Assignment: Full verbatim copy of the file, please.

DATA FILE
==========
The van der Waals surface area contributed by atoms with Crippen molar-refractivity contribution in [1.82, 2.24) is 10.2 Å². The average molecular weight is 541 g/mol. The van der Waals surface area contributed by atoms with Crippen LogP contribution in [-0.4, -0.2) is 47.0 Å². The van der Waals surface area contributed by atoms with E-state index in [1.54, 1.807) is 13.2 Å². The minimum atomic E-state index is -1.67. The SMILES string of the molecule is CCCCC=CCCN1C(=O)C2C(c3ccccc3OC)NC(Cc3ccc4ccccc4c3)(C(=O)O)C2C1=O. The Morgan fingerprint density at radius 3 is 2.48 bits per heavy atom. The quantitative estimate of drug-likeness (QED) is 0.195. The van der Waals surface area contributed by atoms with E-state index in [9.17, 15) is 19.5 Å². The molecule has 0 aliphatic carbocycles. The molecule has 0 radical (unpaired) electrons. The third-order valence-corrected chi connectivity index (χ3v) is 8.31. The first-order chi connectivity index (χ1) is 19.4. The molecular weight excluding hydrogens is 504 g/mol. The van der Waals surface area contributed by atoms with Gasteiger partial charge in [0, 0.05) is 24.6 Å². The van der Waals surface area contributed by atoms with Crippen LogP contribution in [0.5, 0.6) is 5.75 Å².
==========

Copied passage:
The van der Waals surface area contributed by atoms with Crippen molar-refractivity contribution in [1.82, 2.24) is 10.2 Å². The average molecular weight is 541 g/mol. The van der Waals surface area contributed by atoms with Crippen LogP contribution in [-0.4, -0.2) is 47.0 Å². The van der Waals surface area contributed by atoms with E-state index in [1.54, 1.807) is 13.2 Å². The minimum atomic E-state index is -1.67. The SMILES string of the molecule is CCCCC=CCCN1C(=O)C2C(c3ccccc3OC)NC(Cc3ccc4ccccc4c3)(C(=O)O)C2C1=O. The Morgan fingerprint density at radius 3 is 2.48 bits per heavy atom. The quantitative estimate of drug-likeness (QED) is 0.195. The van der Waals surface area contributed by atoms with E-state index in [9.17, 15) is 19.5 Å². The molecule has 0 aliphatic carbocycles. The molecule has 0 radical (unpaired) electrons. The third-order valence-corrected chi connectivity index (χ3v) is 8.31. The first-order chi connectivity index (χ1) is 19.4. The molecular weight excluding hydrogens is 504 g/mol. The van der Waals surface area contributed by atoms with Gasteiger partial charge in [0, 0.05) is 24.6 Å². The van der Waals surface area contributed by atoms with Crippen LogP contribution in [0.5, 0.6) is 5.75 Å².